Welcome to an exciting year-long project here at The Nerdy. 1981 was an exciting year for films giving us a lot of films that would go on to be beloved favorites and cult classics. It was also the start to a major shift in cultural and societal norms, and some of those still reverberate to this day.
We’re going to pick and choose which movies we hit, but right now the list stands at nearly three dozen.
Yes, we’re insane, but 1981 was that great of a year for film.
The articles will come out – in most cases – on the same day the films hit theaters in 1981 so that it is their true 40th anniversary. All films are also watched again for the purposes of these reviews and are not being done from memory. In some cases, it truly will be the first time we’ve seen them.
This time around it’s Oct. 9, 1981, and we’re off to see Full Moon High, Tattoo, and Watcher in the Woods!
Quick side note: Since we launched this series this year, we’ve discovered that Vintage Video Podcast is doing the exact same project with two differences: First, it’s audio (naturally), and second, they are doing every major film. We’ve listened to numerous episodes and it’s fun checking off their thoughts against my own. Check them out over at Vintage Video Podcast.
Full Moon High
If it wasn’t for the fact that this movie came out before Teen Wolf, I would say it was a cheap ripoff of the well-known Michael J. Fox film. Instead it seems like this was the blueprint and Teen Wolf simply did it better.
Adam Arkin stars as Tony Walker. He heads to Transylvania with his father for a trip and comes back a werewolf. He drops out of school due to this, but thanks to his newly acquired lack of aging he re-enrolls years later to play in the football game he missed.
One of the biggest issues is Arkin seems too old for the role from the jump and you just never buy him as this character. As as someone that generally likes his work, that was just disappointing.
There are a few laughs sprinkled throughout, but it is honestly just boring. But it’s definitely going to make me look at Teen Wolf in a different light as there is no way this wasn’t the inspiration.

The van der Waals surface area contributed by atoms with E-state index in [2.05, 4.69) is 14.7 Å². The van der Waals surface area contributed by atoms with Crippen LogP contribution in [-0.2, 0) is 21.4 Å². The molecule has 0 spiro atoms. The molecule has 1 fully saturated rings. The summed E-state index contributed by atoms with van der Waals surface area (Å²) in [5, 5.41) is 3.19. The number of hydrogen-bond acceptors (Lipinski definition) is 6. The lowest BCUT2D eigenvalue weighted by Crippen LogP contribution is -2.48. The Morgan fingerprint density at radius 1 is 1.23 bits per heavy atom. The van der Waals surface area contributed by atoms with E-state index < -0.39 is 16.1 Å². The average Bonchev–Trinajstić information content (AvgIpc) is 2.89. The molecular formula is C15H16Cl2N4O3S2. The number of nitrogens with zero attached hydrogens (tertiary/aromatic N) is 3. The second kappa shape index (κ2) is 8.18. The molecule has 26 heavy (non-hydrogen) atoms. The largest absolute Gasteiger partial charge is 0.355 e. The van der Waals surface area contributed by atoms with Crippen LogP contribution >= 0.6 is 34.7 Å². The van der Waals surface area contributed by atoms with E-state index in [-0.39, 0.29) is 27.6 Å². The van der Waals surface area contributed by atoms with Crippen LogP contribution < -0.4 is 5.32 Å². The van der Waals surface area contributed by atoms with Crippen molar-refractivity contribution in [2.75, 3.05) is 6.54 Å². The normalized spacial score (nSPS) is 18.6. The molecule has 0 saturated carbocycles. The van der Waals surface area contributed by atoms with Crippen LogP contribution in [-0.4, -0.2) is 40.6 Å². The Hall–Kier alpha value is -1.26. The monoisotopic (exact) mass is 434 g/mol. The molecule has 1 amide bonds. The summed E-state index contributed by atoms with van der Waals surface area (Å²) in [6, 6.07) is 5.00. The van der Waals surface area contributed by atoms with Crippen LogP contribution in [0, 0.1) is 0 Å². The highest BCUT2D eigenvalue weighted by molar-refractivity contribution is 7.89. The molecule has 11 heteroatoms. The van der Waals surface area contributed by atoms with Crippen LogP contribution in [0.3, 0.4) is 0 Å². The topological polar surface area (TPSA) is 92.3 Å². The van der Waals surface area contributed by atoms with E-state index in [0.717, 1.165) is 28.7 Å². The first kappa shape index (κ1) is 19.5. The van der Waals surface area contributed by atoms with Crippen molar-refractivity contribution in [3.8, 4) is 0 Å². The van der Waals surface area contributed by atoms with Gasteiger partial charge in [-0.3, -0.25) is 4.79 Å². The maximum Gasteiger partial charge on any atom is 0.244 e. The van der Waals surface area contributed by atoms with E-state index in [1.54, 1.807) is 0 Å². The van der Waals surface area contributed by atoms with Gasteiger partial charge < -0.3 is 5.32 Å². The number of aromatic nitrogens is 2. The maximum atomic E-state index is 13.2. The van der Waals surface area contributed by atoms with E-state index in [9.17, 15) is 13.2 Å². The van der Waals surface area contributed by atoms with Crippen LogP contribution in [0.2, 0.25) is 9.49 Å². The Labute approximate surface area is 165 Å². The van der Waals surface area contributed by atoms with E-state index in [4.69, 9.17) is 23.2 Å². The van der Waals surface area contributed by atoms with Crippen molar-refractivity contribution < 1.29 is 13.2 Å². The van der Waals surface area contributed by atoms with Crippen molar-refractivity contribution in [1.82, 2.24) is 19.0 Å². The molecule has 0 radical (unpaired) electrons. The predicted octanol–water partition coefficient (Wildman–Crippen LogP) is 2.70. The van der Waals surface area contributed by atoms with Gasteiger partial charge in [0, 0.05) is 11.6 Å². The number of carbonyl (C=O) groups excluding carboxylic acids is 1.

Bruce Dern plays Karl Kinsky, a man obsessed with tattoos and the art of them. Once he meets top model Maddy (Maud Adams), he becomes equally convinced that she is the perfect canvas for his ultimate work and becomes obsessed with her. It takes a turn into the world of being a stalker film and eventually turns into Misery with him holding her prisoner while he tattoos her against her will.
Maddy attempts escaping, but it never really goes anywhere, and finally relents to his demands only to kill him once his masterpiece is completed.
For 70% of the film you are intrigued by what is happening with Karl and what is driving him as it’s just not clear. And by the end of the movie, it’s still not clear. Why did he decide Maddy was the perfect canvas? What did the tattoo he placed on her mean? You have no idea. It just happens and you are left going, “Okay, where was this going?”
Tattoo had some promise and ended up being a half-assed stalker movie that just leaves you feeling dissatisfied.
The Watcher in the Woods
I remember the advertising campaign for this movie, and after that this movie just seemed to disappear from the world. For a Disney film it seemed odd that it just somewhat evaporated.
Now that I have seen it, I will quite gladly go back to thinking of it disappeared.
It clocks in at just 84 minutes and it is just a heap of ideas thrown on a pile. There is a plot in there somewhere about a missing teenager from years ago, and we ultimately work towards getting her back due to… reasons.
This movie was honestly so bad that I decided to go look up facts about it which I usually avoid. Sure enough, the ending was a reshoot and you can find the original ending online, and it’s actually even worse and involves a giant alien.
Disney has made a lot of good, and even great, movies. This is most certainly not one of them.
The 1981 movie reviews will return on Oct. 16 with My Dinner with Andre, Just Before Dawn, The Evil Dead, and All the Marbles!
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